Laying to Rest an Old Friend

I don’t know why I felt the need to post this; perhaps because I spent yesterday reviving and relighting old clone (remember when we called them “clones”?) boxes, including my first foray into Windows 95, an old Packard Bell Pentium 233 (but with MMX technology, werd) which I bought to go in my first apartment in 1998.

This journal entry was written on an old 286-10 box running MS DOS 4.0 and LotusWorks. But I guess we’ll come to that by and by.

. . . .

January 24, 1992

I laid to rest an old friend today. A friend I had known for years, since the beginning of high school. A friend that was always there for me, that I could depend on for a little recreation when I needed it, to impose logic on the topsy-turvy world that adolescence too often proves to be has been placed in the box.

I do not speak of a friend placed in his or her coffin, but rather of my old Commodore 64 home computer. I prefer to think of it as a personal computer, or even a friend. We shared a lot of time together, and I began to feel affection for it, I have discovered now that I have had to put it in the closet.

We first met toward the end of my middle school career in a little hamlet in Missouri where there were few actual people to waste my time on. It was a Christmas gift from my mother, a treasure than in its prime of its technology, the creme-de-la-creme of personal computers. Its actual position in the marketplace and high standing among its users was of little concern to me. It was a COMPUTER. And it was MINE.

It is hard to trace the actual roots of my affection for it in our early relationship. We played a few games together, trivial things now that I reflect on them. But a bond was developing as I fought my way through waves of defending Russians in Rush’N’Attack and evil martial artists in Yie Ar Kung Fu. My old Commodore kept me entertained on nights when the rain rumbled upon the roof of our mobile home or when I was grounded for some minute infraction of the house rules.

Then, as the time we had known each other became measured in months and then years, I grew to learn more about it. Commodore Basic 2.0 was my second language and Spanish only my third. I learned how to program it and make it do what I wanted. It was a novel way of impressing my family, a modern version of the old after-dinner talent shows. Aunts and uncles would come into my room to see what incredible feats I could perform with my toy. We were a team, a Mutt-and-Jeff, a duo, inseparable. I was the brains and it was the brawn.

As most children (or at least those who read the Great Brain books by John D. Fitzgerald) are, apt to consider themselves bold entrepreneurs, we became partners in a series of hare-brained schemes to make ourselves rich. The abortive attempts included a weekly advertising circular, which my Commodore could not handle with any success, and a pay-per-download program service. Neither got very far, but it was not due to a lack of an effort by my faithful computer. The only way it could help me in my attempts at wealth was a secondary position in my lawn-mowing business as a sign-maker.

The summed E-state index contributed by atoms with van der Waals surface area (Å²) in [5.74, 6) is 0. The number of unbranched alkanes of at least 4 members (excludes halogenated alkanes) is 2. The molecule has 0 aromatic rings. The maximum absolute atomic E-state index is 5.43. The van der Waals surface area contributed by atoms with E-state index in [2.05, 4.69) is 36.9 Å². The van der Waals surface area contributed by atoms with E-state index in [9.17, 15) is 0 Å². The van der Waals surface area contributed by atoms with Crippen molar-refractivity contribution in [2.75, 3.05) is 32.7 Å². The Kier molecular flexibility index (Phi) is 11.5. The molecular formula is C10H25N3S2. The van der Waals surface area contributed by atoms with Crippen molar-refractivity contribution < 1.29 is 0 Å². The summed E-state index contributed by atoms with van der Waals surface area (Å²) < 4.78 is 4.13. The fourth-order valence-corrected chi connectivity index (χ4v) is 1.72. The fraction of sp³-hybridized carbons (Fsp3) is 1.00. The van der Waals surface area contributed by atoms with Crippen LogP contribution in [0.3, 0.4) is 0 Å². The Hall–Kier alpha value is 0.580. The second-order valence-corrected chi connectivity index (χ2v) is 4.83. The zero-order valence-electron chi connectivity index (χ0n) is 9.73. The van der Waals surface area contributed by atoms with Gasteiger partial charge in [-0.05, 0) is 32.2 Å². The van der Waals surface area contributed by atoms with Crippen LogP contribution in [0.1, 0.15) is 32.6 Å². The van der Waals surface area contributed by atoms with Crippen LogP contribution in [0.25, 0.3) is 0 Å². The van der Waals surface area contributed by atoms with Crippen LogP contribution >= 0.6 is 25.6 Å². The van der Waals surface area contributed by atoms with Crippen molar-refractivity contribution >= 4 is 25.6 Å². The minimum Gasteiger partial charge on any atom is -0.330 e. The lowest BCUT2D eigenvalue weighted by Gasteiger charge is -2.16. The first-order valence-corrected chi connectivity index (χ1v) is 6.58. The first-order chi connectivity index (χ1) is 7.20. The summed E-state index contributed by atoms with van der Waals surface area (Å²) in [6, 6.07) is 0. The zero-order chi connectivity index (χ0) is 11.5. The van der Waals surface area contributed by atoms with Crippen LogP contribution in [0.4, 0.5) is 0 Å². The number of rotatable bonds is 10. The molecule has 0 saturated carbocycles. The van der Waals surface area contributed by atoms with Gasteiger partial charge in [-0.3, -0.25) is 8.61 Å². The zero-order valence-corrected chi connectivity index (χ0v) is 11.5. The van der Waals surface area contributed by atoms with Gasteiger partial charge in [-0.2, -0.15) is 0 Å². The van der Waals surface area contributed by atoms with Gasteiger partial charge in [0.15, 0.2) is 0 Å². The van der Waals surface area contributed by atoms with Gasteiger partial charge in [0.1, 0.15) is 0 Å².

It helped me with school, too. I used its word-processing abilities to write papers throughout high school, printing them in low-quality dot matrix type when other students were still handing in handwritten research papers. It also saw my first stumbling attempts at novels, hidden away somewhere yet on disks for future generations to view and snicker.

Our relationship faltered as I moved on to college. My time dwindled and my needs changed. I bought a new computer that now occupies the center of my desk, the old Commodore banished to some dark corner of my new room. Our relationship did not die suddenly, for it was still present if I needed a quick game of Tetris to easy my mind or distract me from some impending paper. The usage dwindled, however, and its main function of late has been acting as a dust cover for the corner of a desk. When it came time to clean my room, I came to terms with the distance between us and finally had to make the decision to put it away.

With heavy heart I unplugged the various cords and carefully wound them. I placed the components of the Commodore in its new home gingerly, fearing I might damage its fragile innards by this simple act as opposed to the numerous falls it has suffered over the years. I looked at all the software I had acquired over the years, some games unsolved and some utilities unopened. I then sifted through the stacks of computer related printouts I had accumulated, the half-completed programs and game notes offering a testimony to its past usefulness, and almost pleading for a reprieve.

If the computer were alive, it would dread the threat of the box. I will probably never use it again. The box is a veritable coffin for computers, the bottom of the closet its graveyard. It now rests in peace with my old TIs, other relics of the early years of the computer revolution. I fear I will not use it again, only store it until such a time as I no longer care about it enough that I can throw it away.

Just plastic and silicon and little chips. The dreams and aspirations, the triumphs and tragedies of a million games and a million dreams shared. Goodbye old friend.

If it brings a tear to your eye, you’re definitely a geek. Probably reading this on a Linux box, too, you psycho.

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